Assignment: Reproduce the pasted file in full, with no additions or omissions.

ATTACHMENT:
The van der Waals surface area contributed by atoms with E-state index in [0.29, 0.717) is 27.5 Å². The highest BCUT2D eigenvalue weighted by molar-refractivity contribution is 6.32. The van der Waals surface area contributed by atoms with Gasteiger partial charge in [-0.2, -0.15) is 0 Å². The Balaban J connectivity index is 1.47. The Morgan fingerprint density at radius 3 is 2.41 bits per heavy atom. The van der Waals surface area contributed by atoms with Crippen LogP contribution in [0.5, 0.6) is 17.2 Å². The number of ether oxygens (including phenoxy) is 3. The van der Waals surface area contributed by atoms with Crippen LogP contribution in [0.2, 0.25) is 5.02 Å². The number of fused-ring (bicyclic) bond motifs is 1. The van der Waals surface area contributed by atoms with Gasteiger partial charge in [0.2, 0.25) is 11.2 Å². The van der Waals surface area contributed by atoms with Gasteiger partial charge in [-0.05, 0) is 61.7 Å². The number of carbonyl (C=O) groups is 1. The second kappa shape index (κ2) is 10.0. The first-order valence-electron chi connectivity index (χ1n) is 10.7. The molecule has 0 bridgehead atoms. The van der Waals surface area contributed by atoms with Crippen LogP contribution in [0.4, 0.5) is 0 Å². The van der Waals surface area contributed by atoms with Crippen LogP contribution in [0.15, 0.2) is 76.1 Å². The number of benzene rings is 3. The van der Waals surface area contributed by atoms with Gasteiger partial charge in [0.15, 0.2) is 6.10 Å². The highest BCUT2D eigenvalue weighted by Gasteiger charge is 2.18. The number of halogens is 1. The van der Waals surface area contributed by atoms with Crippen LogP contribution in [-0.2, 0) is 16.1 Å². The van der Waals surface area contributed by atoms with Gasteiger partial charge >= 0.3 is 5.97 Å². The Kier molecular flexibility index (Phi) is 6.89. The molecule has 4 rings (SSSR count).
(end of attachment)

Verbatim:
The van der Waals surface area contributed by atoms with E-state index in [0.29, 0.717) is 27.5 Å². The highest BCUT2D eigenvalue weighted by molar-refractivity contribution is 6.32. The van der Waals surface area contributed by atoms with Gasteiger partial charge in [-0.2, -0.15) is 0 Å². The Balaban J connectivity index is 1.47. The Morgan fingerprint density at radius 3 is 2.41 bits per heavy atom. The van der Waals surface area contributed by atoms with Crippen LogP contribution in [0.5, 0.6) is 17.2 Å². The number of ether oxygens (including phenoxy) is 3. The van der Waals surface area contributed by atoms with Crippen LogP contribution in [0.2, 0.25) is 5.02 Å². The number of fused-ring (bicyclic) bond motifs is 1. The van der Waals surface area contributed by atoms with Gasteiger partial charge in [0.2, 0.25) is 11.2 Å². The van der Waals surface area contributed by atoms with Gasteiger partial charge in [-0.05, 0) is 61.7 Å². The number of carbonyl (C=O) groups is 1. The second kappa shape index (κ2) is 10.0. The first-order valence-electron chi connectivity index (χ1n) is 10.7. The molecule has 0 bridgehead atoms. The van der Waals surface area contributed by atoms with Crippen LogP contribution in [0.4, 0.5) is 0 Å². The van der Waals surface area contributed by atoms with Crippen LogP contribution in [0.15, 0.2) is 76.1 Å². The number of benzene rings is 3. The van der Waals surface area contributed by atoms with Gasteiger partial charge in [0.15, 0.2) is 6.10 Å². The highest BCUT2D eigenvalue weighted by Gasteiger charge is 2.18. The number of halogens is 1. The van der Waals surface area contributed by atoms with Crippen LogP contribution in [-0.2, 0) is 16.1 Å². The van der Waals surface area contributed by atoms with Gasteiger partial charge >= 0.3 is 5.97 Å². The Kier molecular flexibility index (Phi) is 6.89. The molecule has 4 rings (SSSR count).